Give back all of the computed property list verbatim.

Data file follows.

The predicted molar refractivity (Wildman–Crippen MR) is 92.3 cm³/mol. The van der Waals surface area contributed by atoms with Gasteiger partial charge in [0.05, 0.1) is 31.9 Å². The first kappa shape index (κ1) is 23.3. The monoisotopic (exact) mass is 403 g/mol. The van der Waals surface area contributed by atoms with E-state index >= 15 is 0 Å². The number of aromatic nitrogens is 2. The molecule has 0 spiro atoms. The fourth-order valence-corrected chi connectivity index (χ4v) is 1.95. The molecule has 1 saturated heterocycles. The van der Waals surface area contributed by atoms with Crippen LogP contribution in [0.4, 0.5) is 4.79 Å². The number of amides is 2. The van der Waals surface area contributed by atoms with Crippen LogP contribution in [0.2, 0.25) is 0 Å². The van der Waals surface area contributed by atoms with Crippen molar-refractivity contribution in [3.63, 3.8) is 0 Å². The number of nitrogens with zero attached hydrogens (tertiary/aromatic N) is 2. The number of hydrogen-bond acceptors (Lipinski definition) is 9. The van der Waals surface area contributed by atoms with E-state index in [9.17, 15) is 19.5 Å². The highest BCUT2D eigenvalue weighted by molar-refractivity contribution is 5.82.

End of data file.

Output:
The predicted molar refractivity (Wildman–Crippen MR) is 92.3 cm³/mol. The van der Waals surface area contributed by atoms with Gasteiger partial charge in [0.05, 0.1) is 31.9 Å². The first kappa shape index (κ1) is 23.3. The monoisotopic (exact) mass is 403 g/mol. The van der Waals surface area contributed by atoms with E-state index >= 15 is 0 Å². The number of aromatic nitrogens is 2. The molecule has 0 spiro atoms. The fourth-order valence-corrected chi connectivity index (χ4v) is 1.95. The molecule has 1 saturated heterocycles. The van der Waals surface area contributed by atoms with Crippen LogP contribution in [0.4, 0.5) is 4.79 Å². The number of amides is 2. The van der Waals surface area contributed by atoms with Crippen LogP contribution in [0.2, 0.25) is 0 Å². The van der Waals surface area contributed by atoms with Crippen molar-refractivity contribution in [3.63, 3.8) is 0 Å². The number of nitrogens with zero attached hydrogens (tertiary/aromatic N) is 2. The number of hydrogen-bond acceptors (Lipinski definition) is 9. The van der Waals surface area contributed by atoms with E-state index in [9.17, 15) is 19.5 Å². The highest BCUT2D eigenvalue weighted by molar-refractivity contribution is 5.82.